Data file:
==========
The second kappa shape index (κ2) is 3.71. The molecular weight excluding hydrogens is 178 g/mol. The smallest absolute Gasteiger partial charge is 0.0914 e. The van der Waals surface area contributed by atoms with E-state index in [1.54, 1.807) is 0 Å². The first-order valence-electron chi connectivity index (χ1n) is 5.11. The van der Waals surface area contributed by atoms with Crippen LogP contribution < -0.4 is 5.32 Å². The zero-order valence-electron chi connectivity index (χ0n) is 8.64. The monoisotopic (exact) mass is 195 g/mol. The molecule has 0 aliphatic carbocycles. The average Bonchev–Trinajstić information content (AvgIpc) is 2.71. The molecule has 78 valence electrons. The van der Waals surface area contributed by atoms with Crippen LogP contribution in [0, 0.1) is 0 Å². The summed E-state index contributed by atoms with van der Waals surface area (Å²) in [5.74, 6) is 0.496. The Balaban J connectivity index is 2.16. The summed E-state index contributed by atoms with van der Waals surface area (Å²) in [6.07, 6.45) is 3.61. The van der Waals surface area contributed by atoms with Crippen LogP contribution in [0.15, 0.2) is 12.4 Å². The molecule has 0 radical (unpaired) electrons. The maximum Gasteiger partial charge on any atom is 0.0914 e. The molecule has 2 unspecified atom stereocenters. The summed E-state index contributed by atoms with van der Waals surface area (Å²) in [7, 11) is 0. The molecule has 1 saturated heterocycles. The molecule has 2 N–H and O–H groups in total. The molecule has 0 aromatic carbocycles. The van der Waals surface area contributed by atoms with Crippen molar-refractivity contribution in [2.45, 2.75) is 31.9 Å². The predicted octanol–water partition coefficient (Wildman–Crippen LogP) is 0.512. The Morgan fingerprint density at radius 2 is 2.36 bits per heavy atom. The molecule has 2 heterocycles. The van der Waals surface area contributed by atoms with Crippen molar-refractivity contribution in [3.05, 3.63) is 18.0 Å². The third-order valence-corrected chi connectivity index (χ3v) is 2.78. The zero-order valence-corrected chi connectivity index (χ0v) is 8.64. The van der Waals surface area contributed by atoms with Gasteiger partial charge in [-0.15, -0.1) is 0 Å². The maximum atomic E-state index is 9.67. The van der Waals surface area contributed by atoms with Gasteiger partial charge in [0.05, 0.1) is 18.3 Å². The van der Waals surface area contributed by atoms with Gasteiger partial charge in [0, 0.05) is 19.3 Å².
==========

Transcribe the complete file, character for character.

The second kappa shape index (κ2) is 3.71. The molecular weight excluding hydrogens is 178 g/mol. The smallest absolute Gasteiger partial charge is 0.0914 e. The van der Waals surface area contributed by atoms with E-state index in [1.54, 1.807) is 0 Å². The first-order valence-electron chi connectivity index (χ1n) is 5.11. The van der Waals surface area contributed by atoms with Crippen LogP contribution < -0.4 is 5.32 Å². The zero-order valence-electron chi connectivity index (χ0n) is 8.64. The monoisotopic (exact) mass is 195 g/mol. The molecule has 0 aliphatic carbocycles. The average Bonchev–Trinajstić information content (AvgIpc) is 2.71. The molecule has 78 valence electrons. The van der Waals surface area contributed by atoms with Crippen LogP contribution in [0, 0.1) is 0 Å². The summed E-state index contributed by atoms with van der Waals surface area (Å²) in [5.74, 6) is 0.496. The Balaban J connectivity index is 2.16. The summed E-state index contributed by atoms with van der Waals surface area (Å²) in [6.07, 6.45) is 3.61. The van der Waals surface area contributed by atoms with Crippen LogP contribution in [0.15, 0.2) is 12.4 Å². The molecule has 0 radical (unpaired) electrons. The maximum Gasteiger partial charge on any atom is 0.0914 e. The molecule has 2 unspecified atom stereocenters. The summed E-state index contributed by atoms with van der Waals surface area (Å²) in [7, 11) is 0. The molecule has 1 saturated heterocycles. The molecule has 2 N–H and O–H groups in total. The molecule has 0 aromatic carbocycles. The van der Waals surface area contributed by atoms with Crippen molar-refractivity contribution in [2.45, 2.75) is 31.9 Å². The predicted octanol–water partition coefficient (Wildman–Crippen LogP) is 0.512. The Morgan fingerprint density at radius 2 is 2.36 bits per heavy atom. The molecule has 2 heterocycles. The van der Waals surface area contributed by atoms with Crippen molar-refractivity contribution in [3.05, 3.63) is 18.0 Å². The third-order valence-corrected chi connectivity index (χ3v) is 2.78. The zero-order valence-corrected chi connectivity index (χ0v) is 8.64. The van der Waals surface area contributed by atoms with Gasteiger partial charge in [-0.15, -0.1) is 0 Å². The maximum atomic E-state index is 9.67. The van der Waals surface area contributed by atoms with Gasteiger partial charge in [0.05, 0.1) is 18.3 Å². The van der Waals surface area contributed by atoms with Gasteiger partial charge in [0, 0.05) is 19.3 Å².